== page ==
Scottish Widows has warned a Government intervention to stop firms charging members for automatic enrolment compliance software would be an “admin disaster” which would drive up charges.
A Pensions Institute report earlier this month urged policymakers to consider preventing providers from including the cost of compliance software in the annual charge levied on members’ pension pots.
The Department for Work and Pensions is considering whether to extend the ban on consultancy charging to include charges for so-called “middleware”.
Scottish Widows head of corporate pensions proposition Pete Glancy says: “On group pensions most of our submissions from employers come in on paper, often late and incorrect.
“If you look at that in the context of auto-enrolment that is going to be an admin disaster and our costs would go through the roof. They would double or triple potentially, which would translate into much higher charges.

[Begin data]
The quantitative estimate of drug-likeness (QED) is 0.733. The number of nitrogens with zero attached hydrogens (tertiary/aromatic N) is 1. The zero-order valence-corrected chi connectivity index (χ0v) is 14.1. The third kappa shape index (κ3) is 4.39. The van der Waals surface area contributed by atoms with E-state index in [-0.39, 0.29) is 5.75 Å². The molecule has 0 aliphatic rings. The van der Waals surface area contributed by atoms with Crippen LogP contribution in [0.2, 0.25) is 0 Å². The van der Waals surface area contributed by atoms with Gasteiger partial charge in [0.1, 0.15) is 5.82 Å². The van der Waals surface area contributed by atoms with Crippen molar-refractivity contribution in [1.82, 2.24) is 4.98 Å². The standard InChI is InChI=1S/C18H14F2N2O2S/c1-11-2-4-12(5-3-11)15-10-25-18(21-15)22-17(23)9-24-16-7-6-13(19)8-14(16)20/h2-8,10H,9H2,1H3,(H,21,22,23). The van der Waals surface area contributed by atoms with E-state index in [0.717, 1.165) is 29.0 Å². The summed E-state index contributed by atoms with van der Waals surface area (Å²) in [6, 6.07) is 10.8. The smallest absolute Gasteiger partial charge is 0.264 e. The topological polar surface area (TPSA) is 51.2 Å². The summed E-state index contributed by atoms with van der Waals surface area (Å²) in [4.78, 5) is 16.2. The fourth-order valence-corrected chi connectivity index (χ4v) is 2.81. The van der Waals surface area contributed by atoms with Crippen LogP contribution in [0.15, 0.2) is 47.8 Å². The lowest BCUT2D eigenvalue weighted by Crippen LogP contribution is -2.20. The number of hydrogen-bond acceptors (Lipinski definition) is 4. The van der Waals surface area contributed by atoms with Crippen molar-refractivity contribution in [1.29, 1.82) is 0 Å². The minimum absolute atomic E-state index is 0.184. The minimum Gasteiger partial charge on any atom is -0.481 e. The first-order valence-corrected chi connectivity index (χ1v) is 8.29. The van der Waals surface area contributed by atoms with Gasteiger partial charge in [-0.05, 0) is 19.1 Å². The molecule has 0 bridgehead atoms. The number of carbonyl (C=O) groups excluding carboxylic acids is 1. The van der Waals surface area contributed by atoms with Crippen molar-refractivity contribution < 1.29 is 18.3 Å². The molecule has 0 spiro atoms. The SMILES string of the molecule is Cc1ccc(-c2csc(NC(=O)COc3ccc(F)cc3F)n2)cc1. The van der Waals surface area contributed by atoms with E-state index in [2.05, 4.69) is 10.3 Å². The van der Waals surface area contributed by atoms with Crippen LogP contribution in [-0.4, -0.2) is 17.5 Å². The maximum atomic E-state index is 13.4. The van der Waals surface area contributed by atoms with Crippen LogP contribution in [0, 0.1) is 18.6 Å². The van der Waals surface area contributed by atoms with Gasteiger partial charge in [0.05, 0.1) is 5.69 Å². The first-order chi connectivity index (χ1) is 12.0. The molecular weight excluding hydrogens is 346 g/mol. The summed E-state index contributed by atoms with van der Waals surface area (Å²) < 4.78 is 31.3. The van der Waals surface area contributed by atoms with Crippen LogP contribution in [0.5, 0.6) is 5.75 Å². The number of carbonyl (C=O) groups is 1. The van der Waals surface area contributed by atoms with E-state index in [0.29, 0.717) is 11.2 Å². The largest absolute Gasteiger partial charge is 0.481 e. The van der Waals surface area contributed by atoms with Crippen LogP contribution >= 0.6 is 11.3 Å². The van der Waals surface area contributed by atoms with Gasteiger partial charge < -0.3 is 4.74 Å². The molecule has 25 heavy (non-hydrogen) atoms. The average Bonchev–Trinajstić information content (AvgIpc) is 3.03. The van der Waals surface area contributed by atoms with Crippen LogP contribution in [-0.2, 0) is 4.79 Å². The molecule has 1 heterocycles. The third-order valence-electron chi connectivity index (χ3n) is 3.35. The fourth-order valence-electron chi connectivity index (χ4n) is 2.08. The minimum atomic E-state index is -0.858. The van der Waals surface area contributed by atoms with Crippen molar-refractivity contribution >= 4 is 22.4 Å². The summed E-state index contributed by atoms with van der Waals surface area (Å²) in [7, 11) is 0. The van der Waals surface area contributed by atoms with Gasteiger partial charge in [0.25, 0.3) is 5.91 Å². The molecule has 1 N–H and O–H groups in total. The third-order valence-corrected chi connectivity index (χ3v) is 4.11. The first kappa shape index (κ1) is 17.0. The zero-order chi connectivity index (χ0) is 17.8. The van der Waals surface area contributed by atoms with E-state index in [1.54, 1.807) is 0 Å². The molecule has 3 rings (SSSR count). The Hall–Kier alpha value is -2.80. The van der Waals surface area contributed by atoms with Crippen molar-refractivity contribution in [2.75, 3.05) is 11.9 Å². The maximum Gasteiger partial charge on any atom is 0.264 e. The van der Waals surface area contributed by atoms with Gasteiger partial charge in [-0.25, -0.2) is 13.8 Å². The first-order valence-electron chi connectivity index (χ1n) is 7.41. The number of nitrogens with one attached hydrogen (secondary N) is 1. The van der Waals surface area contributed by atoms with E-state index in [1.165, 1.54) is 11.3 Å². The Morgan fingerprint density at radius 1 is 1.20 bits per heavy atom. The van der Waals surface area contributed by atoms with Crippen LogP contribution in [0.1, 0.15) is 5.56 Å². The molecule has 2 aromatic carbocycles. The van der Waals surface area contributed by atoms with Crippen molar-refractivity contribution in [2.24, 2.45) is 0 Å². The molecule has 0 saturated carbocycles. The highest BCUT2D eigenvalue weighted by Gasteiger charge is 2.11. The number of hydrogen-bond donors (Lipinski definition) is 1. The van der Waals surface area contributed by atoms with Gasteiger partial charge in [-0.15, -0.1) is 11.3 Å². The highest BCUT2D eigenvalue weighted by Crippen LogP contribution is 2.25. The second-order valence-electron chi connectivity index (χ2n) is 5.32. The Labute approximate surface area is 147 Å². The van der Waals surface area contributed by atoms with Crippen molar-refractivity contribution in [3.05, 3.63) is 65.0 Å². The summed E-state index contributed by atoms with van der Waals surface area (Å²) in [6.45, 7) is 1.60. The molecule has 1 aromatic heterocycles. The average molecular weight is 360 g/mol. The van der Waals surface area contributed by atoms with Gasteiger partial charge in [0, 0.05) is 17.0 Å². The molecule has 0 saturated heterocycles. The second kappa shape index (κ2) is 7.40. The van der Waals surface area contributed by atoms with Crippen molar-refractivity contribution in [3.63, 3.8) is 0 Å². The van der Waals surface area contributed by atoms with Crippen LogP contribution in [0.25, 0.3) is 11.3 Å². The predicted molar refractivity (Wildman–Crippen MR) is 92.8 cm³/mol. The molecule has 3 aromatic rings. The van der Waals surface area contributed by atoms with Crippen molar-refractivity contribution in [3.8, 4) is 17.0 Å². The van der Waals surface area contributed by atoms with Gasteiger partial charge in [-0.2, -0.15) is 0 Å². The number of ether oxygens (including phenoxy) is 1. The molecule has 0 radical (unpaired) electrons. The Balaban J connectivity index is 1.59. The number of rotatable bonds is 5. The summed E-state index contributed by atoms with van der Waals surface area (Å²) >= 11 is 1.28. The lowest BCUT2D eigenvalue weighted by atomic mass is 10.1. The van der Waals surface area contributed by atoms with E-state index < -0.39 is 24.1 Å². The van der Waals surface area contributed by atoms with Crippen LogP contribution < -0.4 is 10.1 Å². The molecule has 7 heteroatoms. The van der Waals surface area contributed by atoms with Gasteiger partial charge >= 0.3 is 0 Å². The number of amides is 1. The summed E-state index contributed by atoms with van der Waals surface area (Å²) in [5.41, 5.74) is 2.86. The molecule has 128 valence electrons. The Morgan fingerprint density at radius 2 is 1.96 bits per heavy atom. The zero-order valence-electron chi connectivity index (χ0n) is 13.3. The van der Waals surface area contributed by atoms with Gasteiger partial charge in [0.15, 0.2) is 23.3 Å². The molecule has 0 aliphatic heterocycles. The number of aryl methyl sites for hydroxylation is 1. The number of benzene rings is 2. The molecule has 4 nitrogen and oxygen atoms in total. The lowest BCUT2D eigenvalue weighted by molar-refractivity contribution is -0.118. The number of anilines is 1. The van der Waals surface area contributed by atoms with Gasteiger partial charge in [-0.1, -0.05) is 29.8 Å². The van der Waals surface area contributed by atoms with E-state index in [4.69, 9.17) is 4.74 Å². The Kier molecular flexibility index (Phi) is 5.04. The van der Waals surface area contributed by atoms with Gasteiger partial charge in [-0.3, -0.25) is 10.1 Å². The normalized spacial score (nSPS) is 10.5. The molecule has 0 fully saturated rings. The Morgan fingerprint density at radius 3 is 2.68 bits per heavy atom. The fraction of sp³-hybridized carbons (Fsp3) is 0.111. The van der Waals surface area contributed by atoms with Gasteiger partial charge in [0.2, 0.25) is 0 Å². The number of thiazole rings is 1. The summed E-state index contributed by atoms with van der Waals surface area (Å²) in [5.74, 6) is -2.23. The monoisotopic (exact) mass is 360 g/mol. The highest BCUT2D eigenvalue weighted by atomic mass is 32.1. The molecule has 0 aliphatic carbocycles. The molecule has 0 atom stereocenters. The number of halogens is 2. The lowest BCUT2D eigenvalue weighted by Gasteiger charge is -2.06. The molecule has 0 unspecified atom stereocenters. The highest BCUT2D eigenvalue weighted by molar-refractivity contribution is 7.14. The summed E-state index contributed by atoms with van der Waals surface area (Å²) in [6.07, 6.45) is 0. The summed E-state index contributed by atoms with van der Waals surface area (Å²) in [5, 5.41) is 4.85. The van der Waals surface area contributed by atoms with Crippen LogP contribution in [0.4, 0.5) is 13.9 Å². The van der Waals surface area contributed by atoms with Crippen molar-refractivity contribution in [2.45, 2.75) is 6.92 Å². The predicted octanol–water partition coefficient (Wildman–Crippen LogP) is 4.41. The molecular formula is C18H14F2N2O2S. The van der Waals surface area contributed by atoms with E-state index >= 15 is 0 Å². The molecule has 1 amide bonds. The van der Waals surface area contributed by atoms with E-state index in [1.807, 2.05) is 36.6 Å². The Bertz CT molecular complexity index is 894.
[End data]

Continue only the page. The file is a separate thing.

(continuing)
“We put an electronic front end in our system, so you can only do auto-enrolment with us if you use our front end. We need the data to come in electronically, so we are forcing employers to give us electronic data to keep charges down for members.”
But Friends Life corporate benefits managing director Colin Williams says: “We welcome the Government review into middleware charges in relation to auto-enrolment schemes.
“We make sure we offer a range of appropriate charges for additional support services. These charges are funded by the employer because we do not consider them to be member costs.”
Last week, Legal & General pensions strategy director Adrian Boulding said tackling middleware charges is “the next logical step” following the ban on consultancy charging for auto-enrolment.
Investment Sense marketing manager Phillip Bray says: “We need full transparency of charges before the Government intervenes in this area.”